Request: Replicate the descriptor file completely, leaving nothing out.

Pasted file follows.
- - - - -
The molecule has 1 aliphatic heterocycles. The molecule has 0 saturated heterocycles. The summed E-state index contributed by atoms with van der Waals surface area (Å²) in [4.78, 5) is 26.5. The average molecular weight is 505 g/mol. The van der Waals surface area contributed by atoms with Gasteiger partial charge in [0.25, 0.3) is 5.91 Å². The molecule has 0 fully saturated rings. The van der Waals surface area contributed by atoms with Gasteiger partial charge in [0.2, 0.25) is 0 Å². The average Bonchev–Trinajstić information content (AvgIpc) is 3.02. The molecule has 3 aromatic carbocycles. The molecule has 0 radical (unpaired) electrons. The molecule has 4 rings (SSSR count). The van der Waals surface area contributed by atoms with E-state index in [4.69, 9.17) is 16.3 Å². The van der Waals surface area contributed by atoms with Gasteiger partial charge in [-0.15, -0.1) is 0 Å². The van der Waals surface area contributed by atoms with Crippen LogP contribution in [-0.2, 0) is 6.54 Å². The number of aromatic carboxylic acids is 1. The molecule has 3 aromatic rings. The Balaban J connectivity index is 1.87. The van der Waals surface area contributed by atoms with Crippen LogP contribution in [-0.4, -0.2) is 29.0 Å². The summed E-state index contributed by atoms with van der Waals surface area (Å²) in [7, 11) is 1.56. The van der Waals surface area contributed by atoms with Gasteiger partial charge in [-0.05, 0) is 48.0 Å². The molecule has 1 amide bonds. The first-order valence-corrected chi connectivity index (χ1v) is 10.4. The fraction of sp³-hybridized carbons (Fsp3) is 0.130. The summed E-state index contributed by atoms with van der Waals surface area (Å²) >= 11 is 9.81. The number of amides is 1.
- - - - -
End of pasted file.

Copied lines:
The molecule has 1 aliphatic heterocycles. The molecule has 0 saturated heterocycles. The summed E-state index contributed by atoms with van der Waals surface area (Å²) in [4.78, 5) is 26.5. The average molecular weight is 505 g/mol. The van der Waals surface area contributed by atoms with Gasteiger partial charge in [0.25, 0.3) is 5.91 Å². The molecule has 0 fully saturated rings. The van der Waals surface area contributed by atoms with Gasteiger partial charge in [0.2, 0.25) is 0 Å². The average Bonchev–Trinajstić information content (AvgIpc) is 3.02. The molecule has 3 aromatic carbocycles. The molecule has 0 radical (unpaired) electrons. The molecule has 4 rings (SSSR count). The van der Waals surface area contributed by atoms with E-state index in [4.69, 9.17) is 16.3 Å². The van der Waals surface area contributed by atoms with Gasteiger partial charge in [-0.15, -0.1) is 0 Å². The van der Waals surface area contributed by atoms with Crippen LogP contribution in [-0.2, 0) is 6.54 Å². The number of aromatic carboxylic acids is 1. The molecule has 3 aromatic rings. The Balaban J connectivity index is 1.87. The van der Waals surface area contributed by atoms with Crippen LogP contribution in [-0.4, -0.2) is 29.0 Å². The summed E-state index contributed by atoms with van der Waals surface area (Å²) in [7, 11) is 1.56. The van der Waals surface area contributed by atoms with Gasteiger partial charge in [-0.05, 0) is 48.0 Å². The molecule has 1 amide bonds. The first-order valence-corrected chi connectivity index (χ1v) is 10.4. The fraction of sp³-hybridized carbons (Fsp3) is 0.130. The summed E-state index contributed by atoms with van der Waals surface area (Å²) >= 11 is 9.81. The number of amides is 1.